Turkey has doubled tariffs on some US imports, such as passenger cars, alcohol and tobacco, in what its vice president said is a response to deliberate US attacks on the Turkish economy.

The move comes amid increased tension between the two NATO allies over Ankara's imprisonment of a pastor and other diplomatic issues, which has sent the lira tumbling to record lows against the dollar.

Last Friday, US President Donald Trump said he had authorised higher tariffs on aluminium and steel imports from Turkey.

A decree published in Turkey's Official Gazette and signed by President Tayyip Erdogan, doubled the tariffs on passenger cars to 120%, on alcoholic drinks to 140% and on leaf tobacco to 60%.

Tariffs were also doubled on goods such as cosmetics, rice and coal.

"The import duties were increased on some products, under the principle of reciprocity, in response to the US administration's deliberate attacks on our economy," Vice President Fuat Oktay wrote on Twitter.

The row with Washington has helped drive the lira to record lows, with the currency losing more than 40% of its value against the dollar this year, prompting central bank liquidity moves to support it.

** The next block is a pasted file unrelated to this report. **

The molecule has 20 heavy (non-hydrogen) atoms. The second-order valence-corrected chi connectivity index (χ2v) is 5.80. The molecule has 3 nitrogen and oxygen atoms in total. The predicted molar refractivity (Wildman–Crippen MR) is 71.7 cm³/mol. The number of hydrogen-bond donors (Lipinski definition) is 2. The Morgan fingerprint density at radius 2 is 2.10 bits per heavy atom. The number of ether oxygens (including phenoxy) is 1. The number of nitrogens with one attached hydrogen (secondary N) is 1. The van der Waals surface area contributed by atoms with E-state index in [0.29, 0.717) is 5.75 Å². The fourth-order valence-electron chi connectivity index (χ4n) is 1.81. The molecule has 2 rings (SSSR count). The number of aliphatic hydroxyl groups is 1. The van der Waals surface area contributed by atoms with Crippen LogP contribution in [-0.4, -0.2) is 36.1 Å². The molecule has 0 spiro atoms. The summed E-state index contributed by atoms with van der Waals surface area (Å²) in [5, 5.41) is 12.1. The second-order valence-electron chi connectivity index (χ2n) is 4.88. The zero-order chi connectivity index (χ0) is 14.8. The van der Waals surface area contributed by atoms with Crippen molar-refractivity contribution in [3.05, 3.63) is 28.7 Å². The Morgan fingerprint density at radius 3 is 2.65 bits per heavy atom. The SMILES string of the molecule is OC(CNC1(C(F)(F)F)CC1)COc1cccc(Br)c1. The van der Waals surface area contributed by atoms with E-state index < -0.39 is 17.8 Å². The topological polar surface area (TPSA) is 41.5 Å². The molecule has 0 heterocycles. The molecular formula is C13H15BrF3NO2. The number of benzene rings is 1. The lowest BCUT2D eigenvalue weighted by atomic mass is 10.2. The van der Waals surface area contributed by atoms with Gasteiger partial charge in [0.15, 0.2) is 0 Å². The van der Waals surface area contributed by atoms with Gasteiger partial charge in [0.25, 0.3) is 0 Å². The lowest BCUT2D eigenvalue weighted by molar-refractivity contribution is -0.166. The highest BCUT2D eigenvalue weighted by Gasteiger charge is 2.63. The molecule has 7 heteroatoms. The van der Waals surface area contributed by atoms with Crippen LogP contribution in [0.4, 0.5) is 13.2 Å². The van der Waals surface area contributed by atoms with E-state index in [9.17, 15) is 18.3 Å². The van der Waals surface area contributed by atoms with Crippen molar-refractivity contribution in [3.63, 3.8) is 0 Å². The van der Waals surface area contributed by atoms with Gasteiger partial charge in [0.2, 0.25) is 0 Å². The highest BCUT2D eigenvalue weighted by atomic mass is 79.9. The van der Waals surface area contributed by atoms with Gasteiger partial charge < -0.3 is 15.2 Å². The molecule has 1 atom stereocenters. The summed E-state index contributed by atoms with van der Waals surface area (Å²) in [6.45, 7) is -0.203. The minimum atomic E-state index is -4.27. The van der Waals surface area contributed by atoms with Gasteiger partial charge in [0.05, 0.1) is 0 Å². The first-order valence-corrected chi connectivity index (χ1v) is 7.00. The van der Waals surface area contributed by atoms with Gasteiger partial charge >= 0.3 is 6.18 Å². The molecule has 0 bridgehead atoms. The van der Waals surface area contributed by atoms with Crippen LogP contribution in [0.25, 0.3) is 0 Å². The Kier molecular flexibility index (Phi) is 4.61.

The lira rebounded some 8% yesterday, helped by news of a planned conference call tomorrow in which the finance minister will seek to reassure international investors.

Markets are concerned by Erdogan's influence over the economy and his resistance to interest rate increases to tackle double-digit inflation.

This morning the lira traded at 6.4125 to the US dollar, weakening from a close of 6.3577 yesterday.

Erdogan has said Turkey is the target of an economic war, and has made repeated calls for Turks to sell their dollars and euros to shore up the currency.

Yesterday he said Turkey would boycott US electronic products.